Clear Lens Moments

volcanoclouds

It was one of those days when the air was washed and polished like a lens. Everything was crisp and clear. Springtime in California.

I could see each individual leaf shimmering on the tree and was simultaneously taking in the whole tree in its magnificent glory. The colors were more vivid, the wind more meaningful, each breath poignant.

As I drove away from Green Gulch Farm, I felt a natural high like none other. Each moment, whatever it contained, was perfect, abundant, simple and miraculous. It wasn’t until leaving the Zen center grounds after my five-day personal retreat that I realized how much more mindful I had become. I was ultra-sensitive to my surroundings, noticing the details, savoring the natural beauty all around me, more embodied in my body than maybe ever before.

This blissful state of heightened awareness lasted for a good week or two. That was April, 2004. Now, with the gift of retrospect, I can pinpoint a few other moments in the 13+ subsequent years in which my formal practice seeped silently, secretively into my everyday life. Tiny moments of illumination. That time in my bedroom in Guate when I was doing a standing backbend and the epiphany hit me. A voice that spoke from deep within said, “Move to the lake.” I cried tears of sudden joy, because I knew then that Lake Atitlan was where I was meant to be.

Another clear lens moment occurred January 6, 2013, as I was sitting on a hospital bed, listening to Across the Universe on repeat on my headphones, having taken the doctor’s orders to calm down so that he could perform the unexpected c-section. Jai Guru Deva, Aum…. nothing’s gonna change my world/nothing’s gonna change my world. Limitless undying love that shines around me like a million suns… I shifted from fear-fueled sobs to a quiet, tranquil state. When I saw my daughter’s little face and perfect head full of dark brown hair, my mind was empty of anything but love (and morphine of course; thank you, epidural!).

The air was washed and polished like a lens, too, one midsummer’s day in 2001. I was sailing on Lake Travis with my family. I could see the water and sky, could perceive the spectacular sunset and feel that I should be appreciating its beauty and the gift of my life, but depression absolutely blocked any absorption of gratitude, happiness or even okay-ness. Depression distorted the lens, making everything blurry and hopeless.

My most recent clear-lens experiences have been less monumental, more everyday. The little moments, the frequent pauses when I can sit still, take a sip of tea, look around and soak in the beauty. The gorgeousness of the lake and volcanoes never fails to astound me. I can even (sometimes) see the beauty in the disarray in which our household is often found. The stuffed animals lined up in the hammock, the pile of storybooks by Jade’s bed, the muddy paw prints our dog leaves on the wooden planks of the patio.

I am eternally grateful to Guatemala, every human and animal, stone and flower, fire and body of water that has crossed my path in my time here. The breeze has cleansed the air and polished my lens in such wonderfully unexpected ways.

December 10 – Ananda (Joy)

A positive frame of mind is a habit. How have you silenced the propaganda factory of negativity with positive thought and behavior in your life in 2011? How has this changed your day-to-day being?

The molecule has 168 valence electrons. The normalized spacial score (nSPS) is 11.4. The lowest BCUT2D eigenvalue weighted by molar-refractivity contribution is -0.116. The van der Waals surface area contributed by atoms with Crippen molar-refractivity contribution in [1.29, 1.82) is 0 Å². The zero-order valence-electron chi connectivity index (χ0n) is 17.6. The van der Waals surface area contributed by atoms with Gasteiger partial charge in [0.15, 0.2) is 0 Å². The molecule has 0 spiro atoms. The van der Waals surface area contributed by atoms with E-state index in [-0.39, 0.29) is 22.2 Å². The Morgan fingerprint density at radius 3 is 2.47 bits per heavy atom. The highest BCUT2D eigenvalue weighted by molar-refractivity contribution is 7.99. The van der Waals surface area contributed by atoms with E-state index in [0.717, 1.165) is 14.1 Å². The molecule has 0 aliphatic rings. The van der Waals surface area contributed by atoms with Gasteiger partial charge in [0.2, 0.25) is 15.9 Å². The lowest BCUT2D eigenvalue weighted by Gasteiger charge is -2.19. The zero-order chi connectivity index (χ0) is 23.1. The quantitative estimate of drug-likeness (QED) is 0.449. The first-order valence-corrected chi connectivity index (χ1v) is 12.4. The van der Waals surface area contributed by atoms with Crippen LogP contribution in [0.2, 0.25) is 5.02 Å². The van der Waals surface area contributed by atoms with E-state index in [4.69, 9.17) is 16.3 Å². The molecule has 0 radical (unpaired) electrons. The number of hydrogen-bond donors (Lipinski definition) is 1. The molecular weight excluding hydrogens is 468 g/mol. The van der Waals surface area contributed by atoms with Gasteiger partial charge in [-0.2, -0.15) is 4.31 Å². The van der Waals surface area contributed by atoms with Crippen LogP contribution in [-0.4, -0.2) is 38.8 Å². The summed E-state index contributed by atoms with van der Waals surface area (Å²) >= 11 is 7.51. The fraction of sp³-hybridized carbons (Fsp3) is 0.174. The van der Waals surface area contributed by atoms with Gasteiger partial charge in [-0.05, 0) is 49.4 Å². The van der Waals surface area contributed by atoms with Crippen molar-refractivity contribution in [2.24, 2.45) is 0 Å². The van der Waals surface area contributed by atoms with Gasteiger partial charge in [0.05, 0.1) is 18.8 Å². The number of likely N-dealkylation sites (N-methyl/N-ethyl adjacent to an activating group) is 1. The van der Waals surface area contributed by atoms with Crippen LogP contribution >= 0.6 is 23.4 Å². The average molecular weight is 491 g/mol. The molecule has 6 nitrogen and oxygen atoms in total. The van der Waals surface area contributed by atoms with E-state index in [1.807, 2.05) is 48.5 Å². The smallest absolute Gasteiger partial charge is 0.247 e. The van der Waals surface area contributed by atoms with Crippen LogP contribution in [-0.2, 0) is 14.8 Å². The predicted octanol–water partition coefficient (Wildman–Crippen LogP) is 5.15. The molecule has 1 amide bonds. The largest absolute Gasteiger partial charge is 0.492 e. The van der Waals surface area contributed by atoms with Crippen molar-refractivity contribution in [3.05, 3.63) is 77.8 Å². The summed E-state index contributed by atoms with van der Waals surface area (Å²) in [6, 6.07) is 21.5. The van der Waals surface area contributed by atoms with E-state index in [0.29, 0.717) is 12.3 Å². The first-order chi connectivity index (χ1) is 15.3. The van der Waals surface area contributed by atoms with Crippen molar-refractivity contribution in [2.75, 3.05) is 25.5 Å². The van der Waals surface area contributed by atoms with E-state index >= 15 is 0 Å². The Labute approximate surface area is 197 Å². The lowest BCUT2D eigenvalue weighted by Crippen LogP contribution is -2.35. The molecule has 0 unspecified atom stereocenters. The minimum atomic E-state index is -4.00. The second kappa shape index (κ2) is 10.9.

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Happiness lies in the joy of achievement and the thrill of creative effort.” ~Franklin D. Roosevelt
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Heidi Johnson provided today’s reverb prompt.

 

achieve joy through chocolate

December 28 – Achieve. What’s the thing you most want to achieve next year? How do you imagine you’ll feel when you get it? Free? Happy? Complete? Blissful? Write that feeling down. Then, brainstorm 10 things you can do, or 10 new thoughts you can think, in order to experience that feeling today.

Well, I’m really into letting go of the need to achieve. My goal is to have no goals. And, anyway, I am already free, happy, complete and blissful without achieving anything. However, it’s hard for a goal-oriented gal to let go of all goals. I would like to read more books in Spanish in order to improve my vocabulary. I also intend to practice yoga and mindfulness meditation every single day of my life. That is all.

December 27 – Ordinary Joy. Our most profound joy is often experienced during ordinary moments. What was one of your most joyful ordinary moments this year?

Some of my most joyful ordinary moments involved impromptu hangouts with my next door neighbors, Phil and Debbie. They are sixty year old grandparents who raised their family in rural Maine and then uprooted themselves and moved to Guatemala to try something new last year (2009), at the same time I did. They are cool parental figures, wise friends and fun, generous neighbors. I am so grateful to live next door to these amazingly kind people who tell great stories and invite me over for dinner incessantly.

December 26 – Soul Food. What did you eat this year that you will never forget? What went into your mouth & touched your soul?

Chocolate. I was in Xela this summer, staying with a Guatemalan family. I was a little depressed, content to lie around and read Spanish novels all day long. One day, I went with my Guatemalan mamá and learned to make chocolate from cacao beans. The process was exhausting and I barely even did anything! That chocolate truly melted in my mouth and I could taste all the love and work that went into it. I will never look at (or taste) chocolate the same way!